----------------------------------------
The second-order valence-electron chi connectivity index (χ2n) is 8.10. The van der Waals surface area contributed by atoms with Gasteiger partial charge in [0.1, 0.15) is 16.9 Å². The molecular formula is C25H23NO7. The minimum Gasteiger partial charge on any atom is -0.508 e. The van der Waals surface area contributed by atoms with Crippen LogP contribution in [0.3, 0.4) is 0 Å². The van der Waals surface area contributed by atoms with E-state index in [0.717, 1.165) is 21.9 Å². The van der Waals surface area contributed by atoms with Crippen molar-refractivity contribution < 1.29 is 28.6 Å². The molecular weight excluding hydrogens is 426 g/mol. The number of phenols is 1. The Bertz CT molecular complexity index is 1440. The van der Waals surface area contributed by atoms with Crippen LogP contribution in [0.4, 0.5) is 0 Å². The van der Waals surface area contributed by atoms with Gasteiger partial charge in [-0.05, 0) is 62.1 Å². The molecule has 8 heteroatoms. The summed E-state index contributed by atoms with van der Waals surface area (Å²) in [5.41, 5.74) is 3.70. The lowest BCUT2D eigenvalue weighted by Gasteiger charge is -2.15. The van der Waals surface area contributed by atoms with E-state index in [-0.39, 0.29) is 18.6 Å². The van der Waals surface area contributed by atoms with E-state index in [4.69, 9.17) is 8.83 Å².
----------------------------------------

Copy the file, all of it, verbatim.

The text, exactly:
The second-order valence-electron chi connectivity index (χ2n) is 8.10. The van der Waals surface area contributed by atoms with Gasteiger partial charge in [0.1, 0.15) is 16.9 Å². The molecular formula is C25H23NO7. The minimum Gasteiger partial charge on any atom is -0.508 e. The van der Waals surface area contributed by atoms with Crippen LogP contribution in [0.3, 0.4) is 0 Å². The van der Waals surface area contributed by atoms with E-state index in [0.717, 1.165) is 21.9 Å². The van der Waals surface area contributed by atoms with Crippen molar-refractivity contribution < 1.29 is 28.6 Å². The molecular weight excluding hydrogens is 426 g/mol. The number of phenols is 1. The Bertz CT molecular complexity index is 1440. The van der Waals surface area contributed by atoms with Crippen LogP contribution in [0.4, 0.5) is 0 Å². The van der Waals surface area contributed by atoms with Gasteiger partial charge in [-0.05, 0) is 62.1 Å². The molecule has 8 heteroatoms. The summed E-state index contributed by atoms with van der Waals surface area (Å²) in [5.41, 5.74) is 3.70. The lowest BCUT2D eigenvalue weighted by Gasteiger charge is -2.15. The van der Waals surface area contributed by atoms with E-state index in [-0.39, 0.29) is 18.6 Å². The van der Waals surface area contributed by atoms with E-state index in [4.69, 9.17) is 8.83 Å².